A Call to Protect Cultural Institutions from Urban Renewal

While considering plans for a large urban renewal project in Hollywood, Los Angeles struggles to avoid throwing out the baby with the bathwater—that is, saving a place for small cultural institutions when redeveloping neighborhoods.
September 29, 2014, 2pm PDT | James Brasuell | @CasualBrasuell
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"The Los Angeles Housing and Community Investment Department (HCID) has plans to tear down the block of Hollywood Boulevard and Wilcox Avenue in Hollywood containing Woodbury University’s WUHO Gallery, Los Angeles Contemporary Exhibits (LACE) Gallery, and the Cupcake Theater in favor of a mixed-use housing development," reports Sam Lubell.

According to Lubell, the news reflects a common theme of Los Angeles failing to protects cultural institutions during redevelopment and infrastructure projects. For instance, the county transportation agency, Metro, plans to raze a "stretch of Wilshire Boulevard that contains the A+D Architecture and Design Museum, Edward Cella Art and Architecture, cultural incubator For Your Art, and gallery Steve Turner Contemporary" to make way for the forthcoming Purple Line extension (also known by the misnomer "Subway to the Sea").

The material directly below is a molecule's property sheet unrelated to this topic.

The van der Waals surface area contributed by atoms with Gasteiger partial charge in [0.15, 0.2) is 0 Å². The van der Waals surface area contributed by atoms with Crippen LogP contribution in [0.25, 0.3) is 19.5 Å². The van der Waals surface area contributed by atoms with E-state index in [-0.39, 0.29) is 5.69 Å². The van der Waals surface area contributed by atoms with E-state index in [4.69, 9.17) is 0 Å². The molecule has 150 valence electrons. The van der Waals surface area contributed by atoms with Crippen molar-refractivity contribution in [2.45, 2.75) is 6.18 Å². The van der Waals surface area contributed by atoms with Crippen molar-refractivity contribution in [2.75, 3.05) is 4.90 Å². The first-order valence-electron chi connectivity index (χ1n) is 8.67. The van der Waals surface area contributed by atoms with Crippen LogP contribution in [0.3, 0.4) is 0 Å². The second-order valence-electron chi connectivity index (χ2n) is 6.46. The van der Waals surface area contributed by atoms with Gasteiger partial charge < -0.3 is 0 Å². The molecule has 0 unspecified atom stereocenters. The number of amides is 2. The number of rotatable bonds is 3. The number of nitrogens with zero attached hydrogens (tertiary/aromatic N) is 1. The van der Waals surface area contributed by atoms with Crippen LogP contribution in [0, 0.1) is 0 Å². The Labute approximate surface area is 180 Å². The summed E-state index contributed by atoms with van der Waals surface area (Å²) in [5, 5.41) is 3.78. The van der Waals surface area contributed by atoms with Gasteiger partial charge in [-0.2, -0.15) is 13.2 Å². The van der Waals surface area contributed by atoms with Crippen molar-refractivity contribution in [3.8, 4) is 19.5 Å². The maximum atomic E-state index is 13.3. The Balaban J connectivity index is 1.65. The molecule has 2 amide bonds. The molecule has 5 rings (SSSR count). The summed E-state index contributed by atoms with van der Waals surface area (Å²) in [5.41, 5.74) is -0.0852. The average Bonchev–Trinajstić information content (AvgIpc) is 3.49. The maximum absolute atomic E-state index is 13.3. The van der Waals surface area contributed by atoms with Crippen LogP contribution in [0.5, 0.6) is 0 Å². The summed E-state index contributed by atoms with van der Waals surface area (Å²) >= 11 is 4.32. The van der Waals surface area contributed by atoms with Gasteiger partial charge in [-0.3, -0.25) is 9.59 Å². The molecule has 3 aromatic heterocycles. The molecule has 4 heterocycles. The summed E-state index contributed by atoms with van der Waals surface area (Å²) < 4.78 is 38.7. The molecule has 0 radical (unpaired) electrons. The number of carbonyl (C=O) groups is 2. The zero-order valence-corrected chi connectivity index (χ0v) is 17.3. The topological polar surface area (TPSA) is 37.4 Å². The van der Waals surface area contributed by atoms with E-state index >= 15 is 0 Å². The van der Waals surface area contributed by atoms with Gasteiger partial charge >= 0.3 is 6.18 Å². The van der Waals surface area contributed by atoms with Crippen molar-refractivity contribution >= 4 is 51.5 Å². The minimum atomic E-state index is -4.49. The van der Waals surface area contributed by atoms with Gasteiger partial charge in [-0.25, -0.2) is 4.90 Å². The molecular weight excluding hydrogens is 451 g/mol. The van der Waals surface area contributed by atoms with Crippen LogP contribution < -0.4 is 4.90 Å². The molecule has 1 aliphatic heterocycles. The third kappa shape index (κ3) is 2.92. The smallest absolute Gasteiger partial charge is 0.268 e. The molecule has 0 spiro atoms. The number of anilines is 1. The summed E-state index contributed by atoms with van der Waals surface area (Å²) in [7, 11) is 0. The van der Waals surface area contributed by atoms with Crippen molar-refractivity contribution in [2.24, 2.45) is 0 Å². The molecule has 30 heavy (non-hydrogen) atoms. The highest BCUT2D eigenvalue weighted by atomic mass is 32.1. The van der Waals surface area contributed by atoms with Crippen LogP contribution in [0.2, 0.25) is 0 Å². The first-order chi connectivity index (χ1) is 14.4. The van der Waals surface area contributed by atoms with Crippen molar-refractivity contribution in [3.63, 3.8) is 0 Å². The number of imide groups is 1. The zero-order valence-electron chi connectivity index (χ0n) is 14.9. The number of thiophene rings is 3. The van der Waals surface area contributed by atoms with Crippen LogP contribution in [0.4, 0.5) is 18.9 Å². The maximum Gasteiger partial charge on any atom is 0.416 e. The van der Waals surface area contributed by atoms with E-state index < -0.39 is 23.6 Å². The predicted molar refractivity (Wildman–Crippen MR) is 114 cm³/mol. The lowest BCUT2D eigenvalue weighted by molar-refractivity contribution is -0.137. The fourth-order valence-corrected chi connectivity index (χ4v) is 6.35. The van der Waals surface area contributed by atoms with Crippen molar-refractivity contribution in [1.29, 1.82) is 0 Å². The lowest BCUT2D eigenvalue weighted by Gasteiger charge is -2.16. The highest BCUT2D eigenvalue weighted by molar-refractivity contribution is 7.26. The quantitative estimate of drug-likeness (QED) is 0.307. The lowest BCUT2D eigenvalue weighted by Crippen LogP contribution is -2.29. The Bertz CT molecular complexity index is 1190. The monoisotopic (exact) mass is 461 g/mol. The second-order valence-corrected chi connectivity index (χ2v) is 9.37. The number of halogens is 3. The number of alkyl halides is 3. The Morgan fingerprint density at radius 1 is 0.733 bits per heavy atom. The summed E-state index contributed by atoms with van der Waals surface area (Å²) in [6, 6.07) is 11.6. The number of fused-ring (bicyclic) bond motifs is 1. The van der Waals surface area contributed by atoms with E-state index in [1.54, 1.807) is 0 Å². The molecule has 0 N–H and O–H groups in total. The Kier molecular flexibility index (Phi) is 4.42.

Lubell acknowledges that the HCID has done a better job of providing a possible place for those Hollywood Boulevard institutions to return to their homes after the redevelopment, but a larger point about responsible urban renewal still remains to be made for Los Angeles: "Urban renewal can be a tool for wanton destruction, but sometimes it’s ok to tear down sites in the name of progress. But in so doing small cultural players should not be discarded, even if they don’t have the same pull as the more powerful ones."

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Published on Monday, September 29, 2014 in The Architect's Newspaper
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